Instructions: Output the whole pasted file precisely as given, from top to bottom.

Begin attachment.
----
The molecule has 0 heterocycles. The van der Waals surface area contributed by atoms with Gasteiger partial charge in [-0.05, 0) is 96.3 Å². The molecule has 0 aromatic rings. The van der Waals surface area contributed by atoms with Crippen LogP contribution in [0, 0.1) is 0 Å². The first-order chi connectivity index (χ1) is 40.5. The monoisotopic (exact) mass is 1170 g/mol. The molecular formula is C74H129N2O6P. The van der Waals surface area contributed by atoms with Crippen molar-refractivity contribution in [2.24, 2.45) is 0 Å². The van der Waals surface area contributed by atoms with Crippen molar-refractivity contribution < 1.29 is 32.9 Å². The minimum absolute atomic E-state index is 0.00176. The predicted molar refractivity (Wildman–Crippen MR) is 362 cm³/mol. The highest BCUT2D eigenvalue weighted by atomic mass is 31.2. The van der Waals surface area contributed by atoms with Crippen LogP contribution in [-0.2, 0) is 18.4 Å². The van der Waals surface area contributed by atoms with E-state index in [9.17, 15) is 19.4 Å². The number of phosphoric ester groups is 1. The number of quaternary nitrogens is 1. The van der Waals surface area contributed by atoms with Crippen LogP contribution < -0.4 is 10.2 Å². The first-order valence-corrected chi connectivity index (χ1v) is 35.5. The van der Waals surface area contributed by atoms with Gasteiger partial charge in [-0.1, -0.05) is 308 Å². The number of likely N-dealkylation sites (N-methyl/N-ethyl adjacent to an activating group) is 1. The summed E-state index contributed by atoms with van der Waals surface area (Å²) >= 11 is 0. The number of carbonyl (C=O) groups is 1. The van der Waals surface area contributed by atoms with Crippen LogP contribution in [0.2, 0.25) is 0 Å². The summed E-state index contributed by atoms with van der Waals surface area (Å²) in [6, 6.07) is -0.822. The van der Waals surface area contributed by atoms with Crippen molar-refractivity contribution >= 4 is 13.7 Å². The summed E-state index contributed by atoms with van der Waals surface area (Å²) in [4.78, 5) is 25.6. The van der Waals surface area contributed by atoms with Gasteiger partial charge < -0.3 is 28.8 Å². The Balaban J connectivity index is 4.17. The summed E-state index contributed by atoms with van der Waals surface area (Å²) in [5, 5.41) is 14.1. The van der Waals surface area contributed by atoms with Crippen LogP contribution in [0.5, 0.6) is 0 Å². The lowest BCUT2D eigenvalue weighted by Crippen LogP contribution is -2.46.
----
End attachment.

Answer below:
The molecule has 0 heterocycles. The van der Waals surface area contributed by atoms with Gasteiger partial charge in [-0.05, 0) is 96.3 Å². The molecule has 0 aromatic rings. The van der Waals surface area contributed by atoms with Crippen LogP contribution in [0, 0.1) is 0 Å². The first-order chi connectivity index (χ1) is 40.5. The monoisotopic (exact) mass is 1170 g/mol. The molecular formula is C74H129N2O6P. The van der Waals surface area contributed by atoms with Crippen molar-refractivity contribution in [2.24, 2.45) is 0 Å². The van der Waals surface area contributed by atoms with Crippen molar-refractivity contribution < 1.29 is 32.9 Å². The minimum absolute atomic E-state index is 0.00176. The predicted molar refractivity (Wildman–Crippen MR) is 362 cm³/mol. The highest BCUT2D eigenvalue weighted by atomic mass is 31.2. The van der Waals surface area contributed by atoms with Crippen LogP contribution in [-0.2, 0) is 18.4 Å². The van der Waals surface area contributed by atoms with E-state index in [9.17, 15) is 19.4 Å². The number of phosphoric ester groups is 1. The number of quaternary nitrogens is 1. The van der Waals surface area contributed by atoms with Crippen LogP contribution < -0.4 is 10.2 Å². The first-order valence-corrected chi connectivity index (χ1v) is 35.5. The van der Waals surface area contributed by atoms with Gasteiger partial charge in [-0.1, -0.05) is 308 Å². The number of likely N-dealkylation sites (N-methyl/N-ethyl adjacent to an activating group) is 1. The summed E-state index contributed by atoms with van der Waals surface area (Å²) >= 11 is 0. The number of carbonyl (C=O) groups is 1. The van der Waals surface area contributed by atoms with Crippen LogP contribution in [0.2, 0.25) is 0 Å². The summed E-state index contributed by atoms with van der Waals surface area (Å²) in [6, 6.07) is -0.822. The van der Waals surface area contributed by atoms with Crippen molar-refractivity contribution >= 4 is 13.7 Å². The summed E-state index contributed by atoms with van der Waals surface area (Å²) in [4.78, 5) is 25.6. The van der Waals surface area contributed by atoms with Gasteiger partial charge < -0.3 is 28.8 Å². The Balaban J connectivity index is 4.17. The summed E-state index contributed by atoms with van der Waals surface area (Å²) in [5, 5.41) is 14.1. The van der Waals surface area contributed by atoms with Crippen LogP contribution in [0.5, 0.6) is 0 Å². The lowest BCUT2D eigenvalue weighted by Crippen LogP contribution is -2.46.